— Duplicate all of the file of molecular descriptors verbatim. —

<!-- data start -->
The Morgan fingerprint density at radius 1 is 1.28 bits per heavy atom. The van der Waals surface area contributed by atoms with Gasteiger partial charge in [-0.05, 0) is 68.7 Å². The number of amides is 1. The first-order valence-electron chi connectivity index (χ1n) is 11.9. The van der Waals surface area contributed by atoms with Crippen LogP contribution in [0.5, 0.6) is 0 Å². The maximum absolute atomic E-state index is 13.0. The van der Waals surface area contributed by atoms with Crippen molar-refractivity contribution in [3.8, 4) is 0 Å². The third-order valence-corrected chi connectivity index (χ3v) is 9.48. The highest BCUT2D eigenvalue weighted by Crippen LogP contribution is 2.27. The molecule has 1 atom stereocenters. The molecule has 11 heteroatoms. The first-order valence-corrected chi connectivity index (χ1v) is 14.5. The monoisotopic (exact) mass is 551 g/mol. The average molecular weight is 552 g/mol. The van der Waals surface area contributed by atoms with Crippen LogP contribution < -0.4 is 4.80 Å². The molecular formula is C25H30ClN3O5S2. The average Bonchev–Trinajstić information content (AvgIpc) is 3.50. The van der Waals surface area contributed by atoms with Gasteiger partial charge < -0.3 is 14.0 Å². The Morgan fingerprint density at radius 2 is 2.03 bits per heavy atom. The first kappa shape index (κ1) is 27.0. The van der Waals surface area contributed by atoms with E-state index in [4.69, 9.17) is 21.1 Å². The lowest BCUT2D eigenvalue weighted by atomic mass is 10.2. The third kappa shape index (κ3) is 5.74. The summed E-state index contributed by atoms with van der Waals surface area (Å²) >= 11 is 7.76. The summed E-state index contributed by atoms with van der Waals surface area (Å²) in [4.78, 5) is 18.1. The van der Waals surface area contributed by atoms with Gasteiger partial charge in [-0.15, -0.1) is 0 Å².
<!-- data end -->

The Morgan fingerprint density at radius 1 is 1.28 bits per heavy atom. The van der Waals surface area contributed by atoms with Gasteiger partial charge in [-0.05, 0) is 68.7 Å². The number of amides is 1. The first-order valence-electron chi connectivity index (χ1n) is 11.9. The van der Waals surface area contributed by atoms with Crippen LogP contribution in [0.5, 0.6) is 0 Å². The maximum absolute atomic E-state index is 13.0. The van der Waals surface area contributed by atoms with Crippen molar-refractivity contribution in [3.8, 4) is 0 Å². The third-order valence-corrected chi connectivity index (χ3v) is 9.48. The highest BCUT2D eigenvalue weighted by Crippen LogP contribution is 2.27. The molecule has 1 atom stereocenters. The molecule has 11 heteroatoms. The first-order valence-corrected chi connectivity index (χ1v) is 14.5. The monoisotopic (exact) mass is 551 g/mol. The average molecular weight is 552 g/mol. The van der Waals surface area contributed by atoms with Crippen LogP contribution < -0.4 is 4.80 Å². The molecular formula is C25H30ClN3O5S2. The average Bonchev–Trinajstić information content (AvgIpc) is 3.50. The van der Waals surface area contributed by atoms with Gasteiger partial charge < -0.3 is 14.0 Å². The Morgan fingerprint density at radius 2 is 2.03 bits per heavy atom. The first kappa shape index (κ1) is 27.0. The van der Waals surface area contributed by atoms with E-state index in [4.69, 9.17) is 21.1 Å². The lowest BCUT2D eigenvalue weighted by atomic mass is 10.2. The third kappa shape index (κ3) is 5.74. The summed E-state index contributed by atoms with van der Waals surface area (Å²) >= 11 is 7.76. The summed E-state index contributed by atoms with van der Waals surface area (Å²) in [4.78, 5) is 18.1. The van der Waals surface area contributed by atoms with Gasteiger partial charge in [-0.15, -0.1) is 0 Å².